In Beyond Reformation? An Essay on William Langland’s Piers Plowman and the End of Constantinian Christianity, David Aers presents a sustained and profound close reading of the final version of William Langland’s Piers Plowman, the most searching Christian poem of the Middle Ages in English. His reading, most unusually, seeks to explore the relations of Langland’s poem to both medieval and early modern reformations together with the ending of Constantinian Christianity.
Aers concentrates on Langland’s extraordinarily rich ecclesiastic politics and on his account of Christian virtues and the struggles of Conscience to discern how to go on in his often baffling culture. The poem’s complex allegory engages with most institutions and forms of life. In doing so, it explores moral languages and their relations to current practices and social tendencies. Langland’s vision conveys a strange sense that in his historical moment some moral concepts were being transformed and some traditions the author cherished were becoming unintelligible. Beyond Reformation? seeks to show how Langland grasped subtle shifts that were difficult to discern in the fourteenth century but were to become forces with a powerful future in shaping Western Christianity.
The essay form that Aers has chosen for his book contributes to the effectiveness of the argument he develops in tandem with the structure of Langland’s poem: he sustains and tests his argument in a series of steps or “passus,” a Langlandian mode of proceeding. His essay unfolds an argument about medieval and early modern forms of Constantinian Christianity and reformation, and the way in which Langland’s own vision of a secularizing, de-Christianizing late medieval church draws him toward the idea of a church of “fools,” beyond papacy, priesthood, hierarchy, and institutions. For Aers, Langland opens up serious diachronic issues concerning Christianity and culture. His essay includes a brief summary of the poem and modern translations alongside the original medieval English. It will challenge specialists on Langland’s poem and supply valuable resources of thought for anyone who continues to struggle with the church of today.
“David Aers, as a master interpreter, shows us how he reads Langland and, while doing so, instructs us in how to read. His brilliant essay models for us how it is possible, and indeed desirable, to open the usually well-policed border between theological reflection and literary analysis and thereby aim at a fuller reading of what a life of faith encompasses. Along the way, we gain an appreciation of William Langland’s formidable Middle English epic masterpiece, Piers Plowman, and the riches it repays our careful attention.” — James Wetzel, Augustinian Endowed Chair in the thought of St. Augustine and Professor of Philosophy, Villanova University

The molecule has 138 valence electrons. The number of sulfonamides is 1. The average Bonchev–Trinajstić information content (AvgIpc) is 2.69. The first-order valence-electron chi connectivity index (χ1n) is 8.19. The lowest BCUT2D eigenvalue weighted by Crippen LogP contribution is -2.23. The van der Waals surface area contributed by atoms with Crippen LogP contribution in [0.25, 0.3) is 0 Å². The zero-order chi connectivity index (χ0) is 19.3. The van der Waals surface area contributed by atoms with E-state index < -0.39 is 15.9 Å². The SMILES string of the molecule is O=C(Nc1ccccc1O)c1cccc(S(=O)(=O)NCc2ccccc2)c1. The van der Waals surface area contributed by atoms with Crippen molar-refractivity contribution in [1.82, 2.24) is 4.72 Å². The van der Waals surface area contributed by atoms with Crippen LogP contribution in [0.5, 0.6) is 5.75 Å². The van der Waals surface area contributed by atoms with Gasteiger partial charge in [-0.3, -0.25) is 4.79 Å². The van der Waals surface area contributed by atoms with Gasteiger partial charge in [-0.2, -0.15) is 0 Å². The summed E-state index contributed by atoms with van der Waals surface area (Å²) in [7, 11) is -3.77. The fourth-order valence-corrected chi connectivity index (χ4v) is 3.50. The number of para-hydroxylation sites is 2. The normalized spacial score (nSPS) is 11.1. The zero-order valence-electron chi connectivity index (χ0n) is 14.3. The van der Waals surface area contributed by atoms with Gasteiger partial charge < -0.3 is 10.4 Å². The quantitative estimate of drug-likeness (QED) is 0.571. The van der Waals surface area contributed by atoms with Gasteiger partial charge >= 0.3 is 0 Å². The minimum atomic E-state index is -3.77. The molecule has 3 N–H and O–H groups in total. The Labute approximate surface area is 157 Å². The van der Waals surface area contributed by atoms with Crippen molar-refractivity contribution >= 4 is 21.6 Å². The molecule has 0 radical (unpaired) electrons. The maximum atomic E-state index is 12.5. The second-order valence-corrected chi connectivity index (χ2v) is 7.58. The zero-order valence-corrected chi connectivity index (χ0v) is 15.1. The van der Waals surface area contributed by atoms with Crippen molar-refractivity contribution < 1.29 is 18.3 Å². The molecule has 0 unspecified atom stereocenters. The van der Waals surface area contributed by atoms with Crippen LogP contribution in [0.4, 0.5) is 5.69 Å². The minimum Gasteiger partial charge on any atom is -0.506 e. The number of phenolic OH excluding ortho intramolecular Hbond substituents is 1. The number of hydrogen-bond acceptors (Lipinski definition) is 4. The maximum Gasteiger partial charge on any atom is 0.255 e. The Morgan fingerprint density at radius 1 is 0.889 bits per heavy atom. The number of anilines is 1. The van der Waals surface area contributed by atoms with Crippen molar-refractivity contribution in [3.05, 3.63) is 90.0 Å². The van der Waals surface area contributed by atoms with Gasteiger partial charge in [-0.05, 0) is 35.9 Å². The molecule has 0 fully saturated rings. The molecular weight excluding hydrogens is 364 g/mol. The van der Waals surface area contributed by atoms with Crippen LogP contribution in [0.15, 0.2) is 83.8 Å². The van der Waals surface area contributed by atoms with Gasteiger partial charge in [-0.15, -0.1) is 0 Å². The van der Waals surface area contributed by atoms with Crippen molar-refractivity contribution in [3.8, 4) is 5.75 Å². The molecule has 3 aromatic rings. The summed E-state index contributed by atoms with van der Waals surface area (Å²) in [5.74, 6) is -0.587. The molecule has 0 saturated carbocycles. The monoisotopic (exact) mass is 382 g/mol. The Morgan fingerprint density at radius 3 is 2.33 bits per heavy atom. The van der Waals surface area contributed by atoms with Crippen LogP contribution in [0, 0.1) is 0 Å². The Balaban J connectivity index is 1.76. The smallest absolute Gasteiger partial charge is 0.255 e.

“As a biblical scholar and historian of ancient Christianity, I knew next to nothing about Piers Plowman before reading David Aers’s completely accessible book, but I feel I have learned a huge amount from it. This magisterial and powerful exposition is certainly informative about a period of pre-Reformation English religious and political history not well known to many of us. But it is also timely for today. The book demonstrates how relevant Piers Plowman is, at least in Aers’s interpretation, for current epistemology, ecclesiology, politics, and religion.” — Dale Martin, Woolsey Professor of Religious Studies, Yale University
“Beyond Reformation? is a remarkable book by a master who has creatively invented a form to match and elucidate its complex and compelling object of attention. The book is designed for all readers interested in late medieval English and early modern literary and theological culture. Many scholars will read it, especially scholars of Middle English literature. It is less an introduction than a re-introduction of an extraordinary and very readable kind. I expect it to be received with lively acclaim within that large field." — James Simpson, Donald P. and Katherine B. Loker Professor of English, Harvard University
“Beyond Reformation? is a singular and immensely rewarding book, a theological meditation on the nature of the Church and the Christian life by means of a close engagement with the Middle-English poem Piers Plowman. Difficult to summarize, the book reads as something of a marvelous fugue, with themes and authors appearing, disappearing, and reappearing transformed into new guises as author David Aers imitates the dialectical processes of his poetic subject.” — Reading Religion